(NaturalNews) The militarization of police departments around the nation continues, as evidenced by the purchase of a massive, military-grade armored vehicle by an agency in Florida.
According to the local NBC affiliate, police in Fort Pierce "are now armed with a U.S. military surplus battle wagon: a six wheel, 30-ton armored vehicle worth $700,000 - that the agency got for $2,000."
"If you see my SWAT team roll up in this, it's over, so just give up," Police Chief Sam Baldwin said sardonically.
He did go on to say that he really hopes to make sure that the mine-resistant, ambush-protected (MRAP) vehicle is never used. But, if it must be, he says it will be utilized to transport the SWAT team to the scene and for a mobile command and rescue vehicle.
The local NBC affiliate further reported that:
Officer Keith Holmes got the vehicle in October through the auspices of the National Defense Authorization Act. That allows the military to transfer excess military vehicles to law enforcement agencies. The city got a little-used model with 5,000 miles on it.
Just how often are police under fire?
The St. Lucie County Sheriff's Office joined in as well by helping to get the vehicle painted for free, so it will likely be able to use the vehicle as well.
The new MRAP is Fort Pierce's second SWAT vehicle. In 2009, the city got a free van equipped with a ramp on the roof for getting into second- and third-story buildings.
It's not clear why the department thinks it needs a vehicle like this; one report said that 150 shootings a year occur in the city.
But the report said nothing about how often police came under fire, or how often police even arrived quickly enough to engage active shooters.
In fact, as in a plethora of instances - some noted below - there is little actual justification for obtaining these vehicles of war (and for the record, that is precisely what they are; I spent a great deal of time in them in Afghanistan a couple of years back). There is little to nothing in news reports of local police and city officials saying that MRAPs are a vital piece of police equipment that will be used regularly to protect officers from a recurring danger.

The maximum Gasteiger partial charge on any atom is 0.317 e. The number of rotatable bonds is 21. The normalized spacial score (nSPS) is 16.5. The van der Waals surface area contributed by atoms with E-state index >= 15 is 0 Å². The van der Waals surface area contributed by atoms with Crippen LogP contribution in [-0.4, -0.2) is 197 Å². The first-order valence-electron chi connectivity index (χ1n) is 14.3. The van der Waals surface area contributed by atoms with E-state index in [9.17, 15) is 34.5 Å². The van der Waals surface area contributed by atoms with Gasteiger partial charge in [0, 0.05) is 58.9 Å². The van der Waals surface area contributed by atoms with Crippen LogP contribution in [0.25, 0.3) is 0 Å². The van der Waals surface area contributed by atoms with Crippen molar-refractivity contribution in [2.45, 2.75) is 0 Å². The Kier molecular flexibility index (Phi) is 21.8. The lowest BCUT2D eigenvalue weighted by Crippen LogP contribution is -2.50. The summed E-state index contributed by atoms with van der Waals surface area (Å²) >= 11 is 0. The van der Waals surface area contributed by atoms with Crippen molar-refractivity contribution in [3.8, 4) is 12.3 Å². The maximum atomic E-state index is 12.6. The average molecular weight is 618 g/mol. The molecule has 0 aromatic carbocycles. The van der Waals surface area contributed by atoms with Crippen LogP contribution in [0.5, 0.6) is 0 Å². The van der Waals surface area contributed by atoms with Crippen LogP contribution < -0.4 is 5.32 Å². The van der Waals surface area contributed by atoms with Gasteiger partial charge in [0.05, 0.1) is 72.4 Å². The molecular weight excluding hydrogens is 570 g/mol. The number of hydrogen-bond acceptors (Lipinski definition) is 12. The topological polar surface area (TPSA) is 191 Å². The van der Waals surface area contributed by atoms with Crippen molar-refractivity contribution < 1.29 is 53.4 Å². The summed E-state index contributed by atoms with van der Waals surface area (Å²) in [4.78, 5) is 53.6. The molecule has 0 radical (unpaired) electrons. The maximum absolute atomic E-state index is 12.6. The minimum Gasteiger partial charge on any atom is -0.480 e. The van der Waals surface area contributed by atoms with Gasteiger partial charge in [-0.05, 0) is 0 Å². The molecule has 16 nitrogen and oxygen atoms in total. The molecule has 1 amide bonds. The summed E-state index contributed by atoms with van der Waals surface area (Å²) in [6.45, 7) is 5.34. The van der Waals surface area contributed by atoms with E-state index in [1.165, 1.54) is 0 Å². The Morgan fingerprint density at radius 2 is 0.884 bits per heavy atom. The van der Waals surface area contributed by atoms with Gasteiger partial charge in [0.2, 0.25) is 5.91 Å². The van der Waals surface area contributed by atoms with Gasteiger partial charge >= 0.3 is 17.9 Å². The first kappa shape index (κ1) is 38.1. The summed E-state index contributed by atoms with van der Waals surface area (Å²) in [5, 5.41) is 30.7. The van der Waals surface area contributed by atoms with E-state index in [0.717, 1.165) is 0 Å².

'Just like a fire truck'
This is the trend all over the country, in a rising number of local police departments: As the nation returns from a decade of war, it is transferring its war vehicles (which were bought with U.S. tax dollars) to civilian police agencies whose function is not war-fighting but "keeping the peace:"
-- The South Tahoe Police Department also recently received a nearly 700,000-dollar MRAP for free. Again, the department says the vehicle will be assigned to its SWAT team.
--The Banning (California) Police Department acquired an MRAP - apparently without city council approval or notification - then promptly crashed the vehicle on a highway in Arizona, resulting in some $42,000 worth of claims against the city. Oops. Again, for the SWAT team.
-- The Redlands (California) Police Department received an MRAP that had been redeployed from Iraq. As in the other department acquisitions of such vehicles, the Redlands P.D. was given the vehicle by the Defense Department.
"Police Chief Mark Garcia and city spokesman Carl Baker say the MRAP has no mounted gun turret and will be used in only the most dire situations, such as when police are confronted by an active shooter," the local paper reported, adding that such events, so far, have eluded the city: "Garcia said if a horrific incident does occur, valuable time could be saved if the department has its own armored vehicle instead of waiting for the Sheriff's Department to arrive on the scene with theirs."
-- The Bastrop County Sheriff's Department, which includes the city of Austin, Texas, has also received an MRAP. Here's how department spokesman Lt. Joey Dzienowki justified the acquisition:
"I look at this as the fire department looks at a new fire truck. Nobody gets a new vehicle like this looking to go out and use it. It's here if we need it, but we hope it's never needed."
MRAP = fire truck. Sure. So, in Bastrop County there are as many active shooter scenarios as there are fires. Nice try, lieutenant.